Jennie and Pauline Bowman were the daughters of the famous early old-time fiddler Charlie Bowman. The girls were practically show business veterans by the time they began their duo sister recording act, having begun performing when just a touch past the toddler stage. Each of the sisters was a quick study at various instruments, Jennie Bowman playing the accordion and fiddle quite well, while Pauline Bowman was an excellent guitarist and superb on the ukulele. The Bowman Sisters were quite well-known in Tennessee, "the best-known kids in East Tennessee" according to their proud father. At this early stage in the country music business, the idea of a sister act with both of the girls playing several instruments was quite a novelty. Proof of its gold weight in novelty value was the fact that neither sister could remember being influenced musically by anything or anybody. So it is fairly obvious the music of the duo was their own invention, which is a lot more than can be said for the Dixie Chicks. The Bowman Sisters were able to record twice -- far from enough, in the minds of their fans. Johnson City, TN, was the locale of the first session, with Jennie Bowman only 15 at the time. This session was the first recording by sisters in the history of country music. For the next session, the sisters went to New York City, actually moving up a rung in terms of personal safety compared to the raucous atmosphere of Johnson City in the late '20s, with its gun-blazing moonshine wars. The big city sessions were part of a package tour with the Blue Ridge Ramblers, plus about a dozen other Appalachian performers. The lovely "Old Lonesome Blues" was one of the songs recorded by the sisters during these sessions and was reissued on the Rounder label as part of a compilation of female country artists entitled Banjo Pickin' Girls. This bluesy track features the delightful efforts of old-time accordion maestro Fran Trappe, a German musician who was a member of their father's band, the Hill Billies.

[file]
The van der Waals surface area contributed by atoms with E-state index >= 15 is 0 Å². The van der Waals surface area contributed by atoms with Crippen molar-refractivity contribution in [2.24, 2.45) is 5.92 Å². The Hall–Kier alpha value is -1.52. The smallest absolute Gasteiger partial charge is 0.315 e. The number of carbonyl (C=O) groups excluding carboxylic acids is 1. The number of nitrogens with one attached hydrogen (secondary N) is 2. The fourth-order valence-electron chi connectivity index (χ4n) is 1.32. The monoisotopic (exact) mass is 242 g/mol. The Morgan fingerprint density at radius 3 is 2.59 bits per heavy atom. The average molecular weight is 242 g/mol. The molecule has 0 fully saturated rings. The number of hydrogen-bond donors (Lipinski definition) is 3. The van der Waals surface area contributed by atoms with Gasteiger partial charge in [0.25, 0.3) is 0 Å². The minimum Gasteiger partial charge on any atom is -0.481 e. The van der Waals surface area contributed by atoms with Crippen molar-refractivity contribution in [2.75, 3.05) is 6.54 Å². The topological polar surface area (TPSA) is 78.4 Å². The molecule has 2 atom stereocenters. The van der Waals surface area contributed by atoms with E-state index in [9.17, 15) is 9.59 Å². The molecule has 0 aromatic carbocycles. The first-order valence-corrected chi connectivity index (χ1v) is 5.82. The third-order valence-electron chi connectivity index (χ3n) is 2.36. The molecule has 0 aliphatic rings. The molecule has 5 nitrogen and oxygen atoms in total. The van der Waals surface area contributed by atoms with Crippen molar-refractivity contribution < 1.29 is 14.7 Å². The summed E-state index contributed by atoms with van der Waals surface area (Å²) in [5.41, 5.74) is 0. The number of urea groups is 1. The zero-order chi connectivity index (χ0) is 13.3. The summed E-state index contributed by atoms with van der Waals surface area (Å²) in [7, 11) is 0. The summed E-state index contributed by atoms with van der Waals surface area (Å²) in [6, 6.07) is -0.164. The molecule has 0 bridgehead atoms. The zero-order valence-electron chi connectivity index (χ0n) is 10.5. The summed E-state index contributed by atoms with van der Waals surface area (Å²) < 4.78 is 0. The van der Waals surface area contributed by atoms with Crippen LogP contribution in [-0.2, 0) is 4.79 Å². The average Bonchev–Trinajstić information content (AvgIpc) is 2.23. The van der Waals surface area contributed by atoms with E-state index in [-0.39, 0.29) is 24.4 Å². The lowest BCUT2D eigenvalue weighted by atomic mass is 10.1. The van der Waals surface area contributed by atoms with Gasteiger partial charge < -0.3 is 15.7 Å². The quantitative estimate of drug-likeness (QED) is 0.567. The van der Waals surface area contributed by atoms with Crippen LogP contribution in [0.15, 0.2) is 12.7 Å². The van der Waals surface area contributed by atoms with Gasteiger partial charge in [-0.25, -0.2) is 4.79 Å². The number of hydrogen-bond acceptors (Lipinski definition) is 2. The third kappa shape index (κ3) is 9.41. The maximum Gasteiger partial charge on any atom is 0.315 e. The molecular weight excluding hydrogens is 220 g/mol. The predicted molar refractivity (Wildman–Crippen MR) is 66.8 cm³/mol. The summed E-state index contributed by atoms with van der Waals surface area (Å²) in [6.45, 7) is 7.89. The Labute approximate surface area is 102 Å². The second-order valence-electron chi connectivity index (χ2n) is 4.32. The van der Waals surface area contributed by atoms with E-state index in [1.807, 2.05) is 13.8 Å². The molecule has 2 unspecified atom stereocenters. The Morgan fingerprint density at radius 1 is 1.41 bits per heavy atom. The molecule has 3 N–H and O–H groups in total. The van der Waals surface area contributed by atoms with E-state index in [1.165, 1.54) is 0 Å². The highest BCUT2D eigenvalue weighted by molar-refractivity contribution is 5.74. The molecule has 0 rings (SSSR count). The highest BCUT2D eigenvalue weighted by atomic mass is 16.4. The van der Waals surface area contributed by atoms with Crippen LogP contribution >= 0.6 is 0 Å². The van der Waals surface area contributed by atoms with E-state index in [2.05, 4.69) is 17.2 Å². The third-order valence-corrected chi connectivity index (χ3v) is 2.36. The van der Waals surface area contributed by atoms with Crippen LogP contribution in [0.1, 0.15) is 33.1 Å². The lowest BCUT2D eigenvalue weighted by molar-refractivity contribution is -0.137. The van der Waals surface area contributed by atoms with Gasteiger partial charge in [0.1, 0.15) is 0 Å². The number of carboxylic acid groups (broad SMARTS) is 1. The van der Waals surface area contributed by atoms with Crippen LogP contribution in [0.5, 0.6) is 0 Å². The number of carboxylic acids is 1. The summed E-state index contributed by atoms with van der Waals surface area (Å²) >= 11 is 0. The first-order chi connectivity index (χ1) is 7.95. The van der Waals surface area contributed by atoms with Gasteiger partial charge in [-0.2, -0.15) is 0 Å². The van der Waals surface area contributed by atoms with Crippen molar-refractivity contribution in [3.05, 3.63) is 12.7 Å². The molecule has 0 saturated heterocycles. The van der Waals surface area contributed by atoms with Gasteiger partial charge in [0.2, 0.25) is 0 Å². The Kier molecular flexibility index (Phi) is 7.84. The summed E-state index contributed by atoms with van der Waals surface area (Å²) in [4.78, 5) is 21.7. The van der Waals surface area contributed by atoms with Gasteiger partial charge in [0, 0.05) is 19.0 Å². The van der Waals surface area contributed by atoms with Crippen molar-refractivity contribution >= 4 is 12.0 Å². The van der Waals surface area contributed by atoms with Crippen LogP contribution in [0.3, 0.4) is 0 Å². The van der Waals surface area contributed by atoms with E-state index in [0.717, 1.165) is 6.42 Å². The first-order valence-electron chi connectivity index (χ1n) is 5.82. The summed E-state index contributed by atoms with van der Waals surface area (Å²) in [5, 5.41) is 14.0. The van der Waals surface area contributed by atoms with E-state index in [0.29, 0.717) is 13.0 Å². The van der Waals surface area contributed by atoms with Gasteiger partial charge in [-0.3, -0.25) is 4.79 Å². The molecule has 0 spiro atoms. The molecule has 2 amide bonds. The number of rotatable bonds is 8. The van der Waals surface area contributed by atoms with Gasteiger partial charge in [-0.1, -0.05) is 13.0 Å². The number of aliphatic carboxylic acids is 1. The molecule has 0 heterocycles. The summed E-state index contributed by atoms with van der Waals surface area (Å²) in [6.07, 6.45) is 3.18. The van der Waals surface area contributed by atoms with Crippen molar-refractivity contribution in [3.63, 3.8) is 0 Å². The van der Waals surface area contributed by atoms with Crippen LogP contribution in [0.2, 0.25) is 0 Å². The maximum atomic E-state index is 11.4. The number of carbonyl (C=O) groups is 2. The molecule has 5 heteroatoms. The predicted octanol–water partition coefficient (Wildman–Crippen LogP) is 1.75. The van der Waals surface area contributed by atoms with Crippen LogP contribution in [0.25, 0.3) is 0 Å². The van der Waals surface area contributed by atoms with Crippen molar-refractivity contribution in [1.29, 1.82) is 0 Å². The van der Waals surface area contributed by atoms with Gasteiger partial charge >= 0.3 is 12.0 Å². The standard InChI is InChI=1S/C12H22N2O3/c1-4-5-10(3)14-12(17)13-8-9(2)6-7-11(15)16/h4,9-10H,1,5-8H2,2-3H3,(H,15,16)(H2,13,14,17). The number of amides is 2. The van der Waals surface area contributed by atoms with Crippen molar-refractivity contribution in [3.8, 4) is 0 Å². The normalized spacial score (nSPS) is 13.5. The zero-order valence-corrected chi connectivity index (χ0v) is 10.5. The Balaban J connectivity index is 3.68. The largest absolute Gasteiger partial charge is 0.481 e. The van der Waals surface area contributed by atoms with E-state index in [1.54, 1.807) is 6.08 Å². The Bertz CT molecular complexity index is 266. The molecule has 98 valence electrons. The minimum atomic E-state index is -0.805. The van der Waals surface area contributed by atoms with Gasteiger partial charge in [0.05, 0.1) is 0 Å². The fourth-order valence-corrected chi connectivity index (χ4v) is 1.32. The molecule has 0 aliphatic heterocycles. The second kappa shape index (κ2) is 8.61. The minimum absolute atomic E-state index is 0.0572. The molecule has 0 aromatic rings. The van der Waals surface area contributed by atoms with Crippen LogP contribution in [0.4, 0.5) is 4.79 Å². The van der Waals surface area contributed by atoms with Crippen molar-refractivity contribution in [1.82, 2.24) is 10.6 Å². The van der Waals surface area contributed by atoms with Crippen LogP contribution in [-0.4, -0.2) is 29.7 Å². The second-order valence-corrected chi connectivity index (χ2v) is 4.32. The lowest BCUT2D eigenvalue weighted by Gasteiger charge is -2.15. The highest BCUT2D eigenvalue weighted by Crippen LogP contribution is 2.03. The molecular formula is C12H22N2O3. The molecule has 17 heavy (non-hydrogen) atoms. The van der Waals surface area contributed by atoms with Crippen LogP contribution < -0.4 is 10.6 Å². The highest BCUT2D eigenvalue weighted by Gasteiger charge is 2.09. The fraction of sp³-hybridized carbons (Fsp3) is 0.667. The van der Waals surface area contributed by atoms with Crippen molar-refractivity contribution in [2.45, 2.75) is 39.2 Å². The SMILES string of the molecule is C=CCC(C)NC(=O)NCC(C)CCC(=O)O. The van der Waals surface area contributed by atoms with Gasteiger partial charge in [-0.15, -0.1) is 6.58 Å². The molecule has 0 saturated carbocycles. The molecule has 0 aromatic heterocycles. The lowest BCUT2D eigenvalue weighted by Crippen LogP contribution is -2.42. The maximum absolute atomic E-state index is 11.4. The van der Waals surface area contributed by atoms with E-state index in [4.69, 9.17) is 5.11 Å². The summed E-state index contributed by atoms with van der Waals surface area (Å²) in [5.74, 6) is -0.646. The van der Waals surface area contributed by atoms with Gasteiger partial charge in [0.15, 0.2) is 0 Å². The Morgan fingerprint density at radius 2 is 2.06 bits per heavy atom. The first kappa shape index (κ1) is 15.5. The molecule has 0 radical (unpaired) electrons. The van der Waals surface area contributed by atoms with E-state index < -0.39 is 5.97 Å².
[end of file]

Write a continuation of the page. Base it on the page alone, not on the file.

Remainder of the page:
Following her marriage, Pauline Bowman dropped out of professional music. Her sister went on as a solo act, a cowgirl costume part of her regular stage get-up, and died in Baltimore in 1976. She was survived by her sister, who stayed in Johnson City.